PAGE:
Now for some very interesting news: Arthur Kincaid’s The History of King Richard the Third is set for a new edition, based on forty years of further research. Kincaid has managed to distinguish the forensic research of Sir George Buc (1560-1622), whose great-grandfather fought at Bosworth and whose grandfather was at Flodden, from that of… Continue reading No longer passing the Buc(k)?
I wish I had a pound for every word written about the executions of Hastings, Rivers, Grey and Vaughan at the hands of Richard III. I should certainly be able to expand my portfolio of shares very substantially, indeed well beyond ISA limits. I might even be a millionaire. It may be that these men… Continue reading Four Men Murdered by Henry Bolingbroke
REBLOGGED FROM A MEDIEVAL POTPOURRI SPARKYPUS.COM The two QCs prepare to do battleFollowing on from my earlier post. The day had dawned – the trial commenced. Because of the length of the trial I only give snippets here which stand out and which I think are the most pertinent/funny/excruciating. The judge addressed the jury as to… Continue reading THE TRIAL OF RICHARD III – PART TWO
Elizabeth Hopton happens to be the present author’s 14th Great Grandmother, which prompted an interest in her. I think it is fair to say she is little-known. Of course, she did not (to our knowledge) involve herself in national politics, become the King’s mistress, murder the Princes in the Tower or get in trouble for… Continue reading Elizabeth Hopton, Countess of Worcester, died 1498.
We all know that Richard is directly descended from William the Conqueror, who is his eleven times great grandfather. Here is Richard’s pedigree to William in three parts – follow the yellow dots left to right. (N.B. the first few generations have the yellow combined with red and blue which lead to other ancestors). But… Continue reading Richard III and Harold II
Here at Murrey and Blue, we are not in the habit of reviewing repeats, not even when we have commented on them before. This time, it is the very fact and timing of the repeat of Channel Four’s “Who killed the Princes in the Tower?”, with the ubiquitous Dan Jones, that is at issue, together… Continue reading Not again: “Britain’s bloody Crown” (3)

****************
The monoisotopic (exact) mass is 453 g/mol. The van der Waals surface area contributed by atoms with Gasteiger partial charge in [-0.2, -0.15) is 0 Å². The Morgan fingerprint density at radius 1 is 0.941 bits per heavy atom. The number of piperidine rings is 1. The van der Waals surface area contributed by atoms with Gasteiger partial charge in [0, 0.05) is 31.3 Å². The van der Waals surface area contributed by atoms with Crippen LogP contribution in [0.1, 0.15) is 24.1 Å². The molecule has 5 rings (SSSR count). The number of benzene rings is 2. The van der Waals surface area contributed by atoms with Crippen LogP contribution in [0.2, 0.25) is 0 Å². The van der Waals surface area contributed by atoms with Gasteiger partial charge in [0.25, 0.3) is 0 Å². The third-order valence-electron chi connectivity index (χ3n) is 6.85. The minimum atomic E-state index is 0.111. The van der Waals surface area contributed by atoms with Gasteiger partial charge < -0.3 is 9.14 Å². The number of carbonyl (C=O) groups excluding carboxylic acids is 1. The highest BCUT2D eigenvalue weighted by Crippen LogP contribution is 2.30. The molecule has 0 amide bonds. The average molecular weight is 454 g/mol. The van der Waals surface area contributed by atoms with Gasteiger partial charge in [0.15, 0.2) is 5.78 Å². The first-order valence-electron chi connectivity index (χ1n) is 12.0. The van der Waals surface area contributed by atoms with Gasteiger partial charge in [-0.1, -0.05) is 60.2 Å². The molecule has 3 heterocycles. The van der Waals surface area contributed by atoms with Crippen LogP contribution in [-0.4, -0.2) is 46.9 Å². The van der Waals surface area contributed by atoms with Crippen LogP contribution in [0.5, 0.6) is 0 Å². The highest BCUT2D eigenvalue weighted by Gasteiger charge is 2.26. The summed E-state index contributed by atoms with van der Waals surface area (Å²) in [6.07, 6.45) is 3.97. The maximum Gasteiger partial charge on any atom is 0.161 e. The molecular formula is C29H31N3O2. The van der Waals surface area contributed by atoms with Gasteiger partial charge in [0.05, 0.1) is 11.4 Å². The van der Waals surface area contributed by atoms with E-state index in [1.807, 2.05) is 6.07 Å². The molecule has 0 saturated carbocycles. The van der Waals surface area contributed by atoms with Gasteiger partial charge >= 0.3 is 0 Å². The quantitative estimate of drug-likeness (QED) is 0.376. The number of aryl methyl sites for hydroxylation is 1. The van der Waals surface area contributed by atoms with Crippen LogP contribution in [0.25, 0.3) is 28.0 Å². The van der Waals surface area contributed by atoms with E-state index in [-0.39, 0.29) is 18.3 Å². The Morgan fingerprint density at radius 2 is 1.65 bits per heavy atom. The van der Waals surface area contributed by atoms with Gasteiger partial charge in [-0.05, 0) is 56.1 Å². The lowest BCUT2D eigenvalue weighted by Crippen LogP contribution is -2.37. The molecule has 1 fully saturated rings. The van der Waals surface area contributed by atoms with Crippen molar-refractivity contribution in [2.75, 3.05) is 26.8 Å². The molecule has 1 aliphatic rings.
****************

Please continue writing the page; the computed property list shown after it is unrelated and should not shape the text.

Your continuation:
In his unpublished semi-satirical volume, More has the Lord Protector and Defender of the Realm, Richard Duke of Gloucester who was also Lord High Constable of England for life, call for some strawberries before the Constable’s Court could pronounce sentence on William Lord Hastings. Many historians have struggled to understand the significance of the strawberries… Continue reading More’s cryptic reference explained?
My thanks to everyone at Murrey & Blue who helped with this article. It was very much a team effort, and you know who you are. An Elizabethan Professor Introduced Me to Richard A long time ago, at a university far away, I took a class on medieval history from a professor who thought Elizabeth… Continue reading A Time for Truth, a Time for Lies…or for Pretended Obliviousness and Bullying Tactics
We know that Edward IV made the Duke of Gloucester Constable of England for life in 1471, when he was restored but deprived of the services of John Tiptoft (Earl of Worcester) and Richard, Earl Rivers, both of whom had been executed during the Warwick-Lancastrian revolt. So he was definitely Constable in the aftermath of… Continue reading The powers of the Constable of England
We already know that William, Lord Hastings, was one of several people arrested on the morning of 13 June for a conspiracy against the Duke of Gloucester, who was both Constable and Lord Protector. We know that Bishop Morton was among the others but that Hastings alone was executed, that the Constable had the right… Continue reading The consequences of the Human Shredder